My daughter, Lily, has always been an anxious kid. She could speak a full sentence at 18 months, but refused to talk to most people who weren’t her parents. She cried and screamed when she started preschool, and is exceptionally nervous when we go somewhere new or when she has to meet new people.
She’s been co-sleeping with me, in my bed, for over a year now. She’s 11. Some may wonder why one would choose co-sleeping with older kids.
Well, up until two years ago, Lily and her little brother shared a room in our tiny two-bedroom townhouse. We moved just before her 9th birthday, about four months into the Coronavirus pandemic. The kids each got their own rooms. While her brother has adapted well to sleeping on his own, she has not.
Lily did OK at first, but the house makes noises and her room has weird shadows. Then her beloved hamster, Snowflake, got sick and she couldn’t sleep for worry over the rodent. After bedtime, she usually stayed in her bed, listening for me. When she heard me come up to bed, she stood at the door to my room looking sad and forlorn.
I always invited her to cuddle in with me, where I would ask what was bothering her. At first, it was just Snowflake’s illness and eventual death. Later, she talked about kids at school and other kid-level worries. Sometimes, she couldn’t put it into words.
I invited her to just get in my bed when she came to my room. She didn’t have to look sad or even have any particular worry to talk about. We settled into a comfortable position—facing each other with our right hands clasped together in the style of people who have a secret handshake. She came night after night.
I’m sure every expert out there will say I shouldn’t be co-sleeping with my older child.
Nights she stays in her own bed are rare. When I come out of the ensuite after brushing my teeth, she is usually there, cocooned in the duvet in the middle of the bed.
My husband carries her back to her own room when he finally comes to bed. He hates this ritual. The more nights he finds her there, the grumpier he gets about her co-sleeping with me. He sometimes lectures on how it hurts his back to carry her to bed, how she’s too old for this and how she needs to do better. But I am happy to have her with me.
I tell him to just wake her up to walk to her own bed. She doesn’t fully wake and still gets a good sleep. Let him grump. These moments with my firstborn are fleeting, and she will soon enough be a teenager who won’t want to be seen anywhere near me and our relationship will fracture.
We co-slept with both kids when they were babies, and I think Lily misses the closeness. Ours is not a family that talks much. I know I have terrible weaknesses as a parent, but I am glad Lily still feels safe with me. We have tried putting on relaxing music in her bedroom. We even bought her a weighted blanket and blackout blinds to help her sleep—but she still does best co-sleeping with me.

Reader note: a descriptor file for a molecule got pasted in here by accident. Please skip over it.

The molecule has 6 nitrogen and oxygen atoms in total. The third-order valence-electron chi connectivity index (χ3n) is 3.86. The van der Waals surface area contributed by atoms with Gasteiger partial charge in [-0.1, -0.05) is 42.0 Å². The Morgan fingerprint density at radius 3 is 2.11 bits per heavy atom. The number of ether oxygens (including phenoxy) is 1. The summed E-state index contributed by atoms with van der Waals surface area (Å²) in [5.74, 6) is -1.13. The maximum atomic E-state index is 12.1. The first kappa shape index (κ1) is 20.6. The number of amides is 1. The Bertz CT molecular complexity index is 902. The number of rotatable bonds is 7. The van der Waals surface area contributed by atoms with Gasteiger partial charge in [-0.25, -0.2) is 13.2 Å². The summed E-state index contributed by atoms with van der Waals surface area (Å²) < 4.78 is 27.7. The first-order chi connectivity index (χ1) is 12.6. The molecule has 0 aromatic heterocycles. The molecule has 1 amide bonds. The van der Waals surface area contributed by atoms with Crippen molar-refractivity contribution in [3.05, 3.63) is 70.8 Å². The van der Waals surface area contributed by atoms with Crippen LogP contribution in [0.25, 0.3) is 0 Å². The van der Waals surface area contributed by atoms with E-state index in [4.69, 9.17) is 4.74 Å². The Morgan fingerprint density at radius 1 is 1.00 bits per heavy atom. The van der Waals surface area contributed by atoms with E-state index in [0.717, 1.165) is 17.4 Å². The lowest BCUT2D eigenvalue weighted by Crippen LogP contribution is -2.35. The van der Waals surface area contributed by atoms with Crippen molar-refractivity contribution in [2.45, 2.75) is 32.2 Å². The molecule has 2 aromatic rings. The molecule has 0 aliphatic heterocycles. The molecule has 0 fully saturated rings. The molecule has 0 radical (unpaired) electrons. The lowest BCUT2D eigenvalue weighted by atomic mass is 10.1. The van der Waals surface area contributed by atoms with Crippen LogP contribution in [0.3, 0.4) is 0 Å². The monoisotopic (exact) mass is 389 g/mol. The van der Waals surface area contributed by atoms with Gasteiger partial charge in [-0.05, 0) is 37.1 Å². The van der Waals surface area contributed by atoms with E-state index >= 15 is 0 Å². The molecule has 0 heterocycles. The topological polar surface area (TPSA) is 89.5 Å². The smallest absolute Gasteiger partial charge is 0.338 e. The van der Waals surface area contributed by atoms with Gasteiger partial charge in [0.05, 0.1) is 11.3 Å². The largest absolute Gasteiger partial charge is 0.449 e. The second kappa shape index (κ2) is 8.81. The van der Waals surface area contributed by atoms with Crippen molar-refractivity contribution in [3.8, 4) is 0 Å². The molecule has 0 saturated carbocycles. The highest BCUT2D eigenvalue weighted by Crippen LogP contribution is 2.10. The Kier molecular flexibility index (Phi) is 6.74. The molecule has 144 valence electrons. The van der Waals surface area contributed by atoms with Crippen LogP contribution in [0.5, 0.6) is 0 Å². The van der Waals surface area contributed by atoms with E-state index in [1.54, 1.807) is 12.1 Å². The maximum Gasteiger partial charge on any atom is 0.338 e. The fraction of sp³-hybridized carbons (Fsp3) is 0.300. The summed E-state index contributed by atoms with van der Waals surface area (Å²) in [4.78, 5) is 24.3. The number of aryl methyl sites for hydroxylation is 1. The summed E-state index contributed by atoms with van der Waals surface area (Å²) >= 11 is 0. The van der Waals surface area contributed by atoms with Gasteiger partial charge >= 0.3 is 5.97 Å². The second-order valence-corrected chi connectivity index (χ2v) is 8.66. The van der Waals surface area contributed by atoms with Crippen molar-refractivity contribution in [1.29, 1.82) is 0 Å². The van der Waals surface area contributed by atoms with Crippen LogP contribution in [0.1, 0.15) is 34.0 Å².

I’m sure every expert out there will say I shouldn’t be co-sleeping with my older child. Many people said we shouldn’t co-sleep when she was a baby, and then a toddler. I’m sure that some day she will grow out of it, but I hope it isn’t soon.
To be clear, she is perfectly capable of sleeping without me. She stays at her grandparents and sleeps alone. She has been to and has hosted slumber parties without issue. On an ordinary night at home though, she feels best with me. When she does get in my bed, we don’t usually discuss what is worrying her anymore. We get in to our handshake pose and she’s asleep within minutes.
When she’s busy at school, climbing club and with her friends, I don’t see her much. And our days are often full of chores, violin practice, homework and other things. Bedtime is when there are no more tasks. We’re free of those responsibilities and there is just the two of us.
I tell her she’s my favorite girl ever, kiss her forehead and hold her hand. She relaxes and falls asleep quickly. Safe and comfortable, right where she wants to be—co-sleeping with me. I don’t want this to ever change.
Small things can result in enough stresses to keep her up at night. We rearranged her bedroom furniture and she came crying to me that it all felt wrong. After a few days she got used to it, but she still comes to sleep with me.
As she moves into the teenage years, her stresses will become bigger. If she feels most comfortable talking to me well past bedtime like this, she’s welcome to come. I will take these stolen moments of closeness with my daughter when I can get them. She will one day grow up and move away, and I won’t be as important in her life anymore.
I always say this isn’t about me, it’s about her: a child living through a stressful time and seeking out comfort. But in some ways, it is also about me. My parents were good enough parents, but I would have never in a million years gone to my mother for comfort like this. Lily needs a safe place, and I am happy to be that for her as long as she needs me to be.
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